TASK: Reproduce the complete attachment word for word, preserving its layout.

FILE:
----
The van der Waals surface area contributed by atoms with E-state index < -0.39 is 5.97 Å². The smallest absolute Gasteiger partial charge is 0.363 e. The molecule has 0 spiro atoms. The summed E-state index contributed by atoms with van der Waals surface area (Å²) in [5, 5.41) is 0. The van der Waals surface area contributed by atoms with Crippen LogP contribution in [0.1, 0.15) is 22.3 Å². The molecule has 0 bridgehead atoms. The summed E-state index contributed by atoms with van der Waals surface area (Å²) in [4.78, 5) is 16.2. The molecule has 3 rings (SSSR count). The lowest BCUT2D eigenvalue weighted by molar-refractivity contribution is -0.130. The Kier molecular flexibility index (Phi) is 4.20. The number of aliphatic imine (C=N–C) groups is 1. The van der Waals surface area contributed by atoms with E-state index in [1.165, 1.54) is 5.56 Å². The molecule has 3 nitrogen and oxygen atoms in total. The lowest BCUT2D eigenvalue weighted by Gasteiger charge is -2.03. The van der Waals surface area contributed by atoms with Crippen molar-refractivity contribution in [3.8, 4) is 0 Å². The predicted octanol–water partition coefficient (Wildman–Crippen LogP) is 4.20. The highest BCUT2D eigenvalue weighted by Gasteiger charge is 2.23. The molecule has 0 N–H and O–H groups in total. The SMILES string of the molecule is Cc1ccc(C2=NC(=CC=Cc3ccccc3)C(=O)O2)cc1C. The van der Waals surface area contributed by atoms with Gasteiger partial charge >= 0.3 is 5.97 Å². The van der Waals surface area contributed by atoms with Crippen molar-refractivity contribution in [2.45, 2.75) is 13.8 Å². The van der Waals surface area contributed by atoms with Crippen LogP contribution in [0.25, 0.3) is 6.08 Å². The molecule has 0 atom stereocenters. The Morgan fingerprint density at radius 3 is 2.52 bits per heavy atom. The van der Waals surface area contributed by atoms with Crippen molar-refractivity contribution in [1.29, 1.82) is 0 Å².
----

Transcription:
The van der Waals surface area contributed by atoms with E-state index < -0.39 is 5.97 Å². The smallest absolute Gasteiger partial charge is 0.363 e. The molecule has 0 spiro atoms. The summed E-state index contributed by atoms with van der Waals surface area (Å²) in [5, 5.41) is 0. The van der Waals surface area contributed by atoms with Crippen LogP contribution in [0.1, 0.15) is 22.3 Å². The molecule has 0 bridgehead atoms. The summed E-state index contributed by atoms with van der Waals surface area (Å²) in [4.78, 5) is 16.2. The molecule has 3 rings (SSSR count). The lowest BCUT2D eigenvalue weighted by molar-refractivity contribution is -0.130. The Kier molecular flexibility index (Phi) is 4.20. The number of aliphatic imine (C=N–C) groups is 1. The van der Waals surface area contributed by atoms with E-state index in [1.165, 1.54) is 5.56 Å². The molecule has 3 nitrogen and oxygen atoms in total. The lowest BCUT2D eigenvalue weighted by Gasteiger charge is -2.03. The van der Waals surface area contributed by atoms with Crippen molar-refractivity contribution in [3.8, 4) is 0 Å². The predicted octanol–water partition coefficient (Wildman–Crippen LogP) is 4.20. The highest BCUT2D eigenvalue weighted by Gasteiger charge is 2.23. The molecule has 0 N–H and O–H groups in total. The SMILES string of the molecule is Cc1ccc(C2=NC(=CC=Cc3ccccc3)C(=O)O2)cc1C. The van der Waals surface area contributed by atoms with Gasteiger partial charge >= 0.3 is 5.97 Å². The van der Waals surface area contributed by atoms with Crippen molar-refractivity contribution in [2.45, 2.75) is 13.8 Å². The van der Waals surface area contributed by atoms with Crippen LogP contribution in [0.25, 0.3) is 6.08 Å². The molecule has 0 atom stereocenters. The Morgan fingerprint density at radius 3 is 2.52 bits per heavy atom. The van der Waals surface area contributed by atoms with Crippen molar-refractivity contribution in [1.29, 1.82) is 0 Å².